Skip to Content, Navigation, or Footer.
Support independent student journalism. Support independent student journalism. Support independent student journalism.
The Dartmouth
April 20, 2024 | Latest Issue
The Dartmouth

Professors debate economy, polarization

Professors Joseph Bafumi, Linda Fowler and Brendan Nyhan discussed the fiscal crisis and political polarization as issues dominating the post-election landscape.
Professors Joseph Bafumi, Linda Fowler and Brendan Nyhan discussed the fiscal crisis and political polarization as issues dominating the post-election landscape.

Economics and public policy professor Charles Wheelan moderated the discussion between government professors Joseph Bafumi, Linda Fowler and Brendan Nyhan.

The 2012 election has not visibly changed the political landscape of the United States, according to Wheelan.

"The important stuff, the hard decisions relating to governance, are just beginning," he said.

Bafumi said the fiscal cliff a series of spending cuts and tax increases scheduled to go into effect on Jan. 1 is the most important political issue that Obama will encounter at the beginning of his second term. The current debt crisis exceeds previous crises due to fundamental structural issues within the budget, including the need to pay entitlements and the fact that American exports have decreased.

"Our current debt rivals our World War II debt levels," Bafumi said. "It's estimated that in 10 years, which isn't that long, servicing the debt will be the fourth most expensive obligation that we pay every year, after Social Security, Medicare and defense spending."

Politicians' unwillingness to pass bills that might alienate their political bases also prevent them from solving fiscal issues, Bafumi said. Democrats do not wish to decrease entitlement spending and Republicans are opposed to raising taxes, though both actions would be necessary to combat the current deficit.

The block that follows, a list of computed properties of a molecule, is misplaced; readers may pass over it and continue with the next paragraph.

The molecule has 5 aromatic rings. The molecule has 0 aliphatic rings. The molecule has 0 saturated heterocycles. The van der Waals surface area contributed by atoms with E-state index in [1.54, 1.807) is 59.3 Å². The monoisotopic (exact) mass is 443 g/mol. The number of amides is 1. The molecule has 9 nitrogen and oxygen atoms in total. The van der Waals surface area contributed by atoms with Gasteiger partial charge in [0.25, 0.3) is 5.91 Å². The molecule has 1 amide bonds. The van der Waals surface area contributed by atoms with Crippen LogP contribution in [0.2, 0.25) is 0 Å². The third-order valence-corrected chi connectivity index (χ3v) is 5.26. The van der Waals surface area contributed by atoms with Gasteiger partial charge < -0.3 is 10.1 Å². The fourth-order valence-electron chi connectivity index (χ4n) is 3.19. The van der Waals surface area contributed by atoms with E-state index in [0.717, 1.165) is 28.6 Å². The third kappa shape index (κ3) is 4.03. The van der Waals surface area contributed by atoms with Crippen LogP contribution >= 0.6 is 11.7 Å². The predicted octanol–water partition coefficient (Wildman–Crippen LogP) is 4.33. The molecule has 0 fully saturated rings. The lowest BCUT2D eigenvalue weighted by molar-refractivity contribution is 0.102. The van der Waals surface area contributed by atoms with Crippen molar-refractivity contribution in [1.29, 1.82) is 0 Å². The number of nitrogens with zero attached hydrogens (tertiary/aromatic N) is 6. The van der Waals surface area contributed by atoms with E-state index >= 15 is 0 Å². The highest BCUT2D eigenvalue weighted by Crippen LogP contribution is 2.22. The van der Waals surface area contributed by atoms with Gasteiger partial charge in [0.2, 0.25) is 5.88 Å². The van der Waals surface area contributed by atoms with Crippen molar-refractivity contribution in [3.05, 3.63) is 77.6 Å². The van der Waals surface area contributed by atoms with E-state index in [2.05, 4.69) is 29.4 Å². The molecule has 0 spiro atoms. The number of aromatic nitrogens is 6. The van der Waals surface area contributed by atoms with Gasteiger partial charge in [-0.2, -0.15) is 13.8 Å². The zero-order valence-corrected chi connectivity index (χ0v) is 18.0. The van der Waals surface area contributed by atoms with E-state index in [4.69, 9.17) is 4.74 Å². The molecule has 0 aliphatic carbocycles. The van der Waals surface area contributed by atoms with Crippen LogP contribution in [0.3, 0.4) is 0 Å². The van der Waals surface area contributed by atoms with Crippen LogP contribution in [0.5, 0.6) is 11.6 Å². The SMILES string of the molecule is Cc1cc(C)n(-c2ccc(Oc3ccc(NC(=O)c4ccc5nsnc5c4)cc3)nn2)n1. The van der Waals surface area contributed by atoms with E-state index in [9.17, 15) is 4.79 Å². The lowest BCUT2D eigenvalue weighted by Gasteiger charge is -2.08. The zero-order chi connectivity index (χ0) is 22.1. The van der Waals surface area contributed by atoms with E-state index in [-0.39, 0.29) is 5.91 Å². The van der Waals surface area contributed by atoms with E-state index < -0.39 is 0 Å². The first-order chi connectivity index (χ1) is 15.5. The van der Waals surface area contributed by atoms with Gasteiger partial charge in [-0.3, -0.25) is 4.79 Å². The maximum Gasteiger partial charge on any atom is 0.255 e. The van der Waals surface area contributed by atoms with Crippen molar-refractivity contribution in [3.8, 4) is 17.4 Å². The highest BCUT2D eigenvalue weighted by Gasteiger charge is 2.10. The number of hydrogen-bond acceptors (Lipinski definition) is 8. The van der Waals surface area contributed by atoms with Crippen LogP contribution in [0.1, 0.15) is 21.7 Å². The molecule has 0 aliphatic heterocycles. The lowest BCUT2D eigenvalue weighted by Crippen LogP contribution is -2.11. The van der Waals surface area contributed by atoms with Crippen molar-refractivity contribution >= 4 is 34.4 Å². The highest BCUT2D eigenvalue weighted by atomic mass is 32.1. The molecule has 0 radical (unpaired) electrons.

"Essentially, we know how to bring the situation under control if we really wanted to," Bufami said. "No plan has gained support. Polarization has made that difficult."

Bafumi said he believes that Obama and Congress will not permit the Budget Control Act which has resulted in the fiscal cliff to expire. The act would lead to across-the-board spending cuts if a solution to the fiscal crisis is not reached by 2013.

Congress will most likely pass a bill to postpone these scheduled cuts, according to Bafumi.

Fowler said she does not think hitting the fiscal cliff would be as terrible as some believe it may be, noting that "you can't rewrite the tax code in a couple of weeks with a lame-duck Congress."

Nyhan also said that the fiscal cliff may not necessarily cause extreme problems.

"The policy would take a while to kick in," Nyman said. "If we cut a deal on Jan. 2 instead of Dec. 31, it would be messy but not a disaster."

In discussing the role of partisanship in the current political climate, Nyhan said that Congress has only recently returned to a system of excessive polarization.

"The Democrats in the South used to be, essentially, a third party," Nyman said. "That went away. A lot of our ideas of polarization are centered around this mythical golden age in the mid-20th century when we had three parties, but that's an aberration, not the norm."

Congress and the country as a whole are becoming less partisan. The loss of several prominent Tea Party politicians, including former Rep. Allen West, R-Fla., and former Rep. Joe Walsh, R-Ill., have contributed to this decrease in polarization, according to Fowler.

"The Tea Party movement is not a phenomenon that has expired, but it certainly does not have the same bite," Fowler said.

All three panelists said they do not think gerrymandering of congressional districts plays a role in increased partisanship.

Nyhan, Bafumi and Fowler also discussed the roles that super PACs and attempts at voter suppression played in the 2012 election, agreeing that neither had a major effect on the outcome.

Students in attendance said they appreciated the focus on economic matters like the fiscal cliff.

"It's a very serious issue that needs to be addressed," Mark Sheridan '15 said. "I've been following it pretty closely."

Marsha Frederick, a Hanover resident who attended the lecture, said she was surprised that Fowler said the fiscal cliff is not "as fearsome as it seems."

"I agreed with most of what they said," Frederick said. "They obviously know a lot more, factually, than I do."